He disagrees strongly with many of Salafist group’s points, arguing -- as many of the opposition fliers argue -- that Article 14, which ties wages to production and not prices, is a recipe for further abuse of Egypt’s workers. The flier, printed by the Nour Party’s secretary-general in Gharbiya, does not highlight this point, but speaks of bridging the gap between income groups and ensuring a "dignified life."
What’s more, El-Fayoumi argues, the draft text maintains articles from the 1971 constitution that seek to limit the role of the worker in management.
The veteran trade unionist believes that if there is no vote rigging, residents of the industrial city will overwhelmingly vote "no" in opposition to the draft constitution’s promotion of privatisation.
The FJP has also been organising awareness campaigns in the form of symposiums, conferences and political salons with the hope that citizens can "make up their own minds."
El-Muneer later admits that the FJP is indeed pushing voters to say "yes" as the constitution would protect Egypt’s identity and the rights of its minorities by ensuring that sharia (Islamic law) is the principal source of legislation.
"The FJP constantly seeks to diminish our numbers, but last week we saw between six and seven thousand gather at the city council to support the symbolic declaration of independence and this week, we have distributed more than 50,000 leaflets defending our 'no' stance and are currently busy organising ourselves into several committees to oversee Saturday’s referendum," says Alaa Bahlaan, a leading Constitution Party member in Mahalla as well as a member of the city’s Revolution Salvation Front -- a coalition of opposition forces closely resembling the National Salvation Front.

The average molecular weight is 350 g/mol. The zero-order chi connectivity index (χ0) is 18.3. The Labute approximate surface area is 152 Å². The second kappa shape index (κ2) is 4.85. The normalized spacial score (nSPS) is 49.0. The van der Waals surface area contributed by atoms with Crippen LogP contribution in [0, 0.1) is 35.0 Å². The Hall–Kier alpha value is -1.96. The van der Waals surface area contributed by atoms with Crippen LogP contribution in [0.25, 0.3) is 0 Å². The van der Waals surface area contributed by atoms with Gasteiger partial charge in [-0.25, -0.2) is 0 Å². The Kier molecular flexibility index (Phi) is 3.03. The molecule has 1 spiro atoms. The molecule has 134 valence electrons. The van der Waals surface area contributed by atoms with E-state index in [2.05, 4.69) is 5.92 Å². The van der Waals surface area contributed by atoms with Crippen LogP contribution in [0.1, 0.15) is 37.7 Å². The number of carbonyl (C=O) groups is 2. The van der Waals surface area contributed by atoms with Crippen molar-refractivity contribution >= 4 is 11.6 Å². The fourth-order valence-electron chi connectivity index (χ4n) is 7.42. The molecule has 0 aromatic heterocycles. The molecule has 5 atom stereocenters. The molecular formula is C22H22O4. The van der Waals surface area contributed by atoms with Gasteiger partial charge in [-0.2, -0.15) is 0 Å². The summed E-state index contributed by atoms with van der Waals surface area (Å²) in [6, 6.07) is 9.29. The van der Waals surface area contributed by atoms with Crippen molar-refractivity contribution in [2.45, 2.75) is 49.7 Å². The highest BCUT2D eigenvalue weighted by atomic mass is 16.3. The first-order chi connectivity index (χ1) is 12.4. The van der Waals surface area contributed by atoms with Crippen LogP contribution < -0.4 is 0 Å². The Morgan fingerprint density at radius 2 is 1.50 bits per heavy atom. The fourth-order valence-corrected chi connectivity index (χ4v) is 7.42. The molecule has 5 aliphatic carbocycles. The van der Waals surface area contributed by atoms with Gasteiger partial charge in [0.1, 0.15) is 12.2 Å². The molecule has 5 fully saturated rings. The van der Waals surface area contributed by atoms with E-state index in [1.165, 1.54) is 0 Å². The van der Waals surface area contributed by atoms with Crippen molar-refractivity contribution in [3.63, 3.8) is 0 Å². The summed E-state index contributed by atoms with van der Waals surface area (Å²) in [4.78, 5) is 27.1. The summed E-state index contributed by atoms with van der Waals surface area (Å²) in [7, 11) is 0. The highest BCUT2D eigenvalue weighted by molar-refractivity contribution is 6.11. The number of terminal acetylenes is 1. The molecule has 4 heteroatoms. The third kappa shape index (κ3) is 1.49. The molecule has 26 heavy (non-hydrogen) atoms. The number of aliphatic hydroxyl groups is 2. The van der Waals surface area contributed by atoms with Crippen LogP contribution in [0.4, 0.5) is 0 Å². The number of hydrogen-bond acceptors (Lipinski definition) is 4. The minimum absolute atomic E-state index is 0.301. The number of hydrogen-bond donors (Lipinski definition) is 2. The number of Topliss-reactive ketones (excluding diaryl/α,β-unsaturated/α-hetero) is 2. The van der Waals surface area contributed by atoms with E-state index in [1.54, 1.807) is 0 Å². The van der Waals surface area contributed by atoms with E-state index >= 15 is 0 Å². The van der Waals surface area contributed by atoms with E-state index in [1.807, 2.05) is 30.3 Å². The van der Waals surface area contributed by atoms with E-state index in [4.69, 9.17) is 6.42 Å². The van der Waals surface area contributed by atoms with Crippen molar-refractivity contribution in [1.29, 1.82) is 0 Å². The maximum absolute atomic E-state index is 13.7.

"Ninety per cent of the street in Mahalla will say 'no' so long as there is no foul play. But I foresee issues Saturday in the form of vote rigging by the Brotherhood; this will result in violence," Bahlaan predicts.
The Revolutionary Salvation Front, which consists of the Mahalla branches of the Constitution Party, the Egyptian Social Democratic Party, the Revolutionary Socialists and the Socialist Popular Alliance Party among others, will be running a monitoring centre on Saturday near Shoan Square. They hope their presence will ensure a transparent poll.
A day ahead of Egypt’s most critical vote yet, opposition members in Mahalla remain firm in their revolutionary resolve while those in power appear comfortable in their political calculations.
The constitution is a step forward, El-Muneer argues, stressing, "We need to switch to stable institutions; investments must pick back up."
El-Fayoumi’s words strike a different chord: "The revolution will continue until the realisation of our demands; until we feel dignity and freedom; until the rule of the National Democratic Party and [ousted president] Mubarak doesn’t continue under Morsi."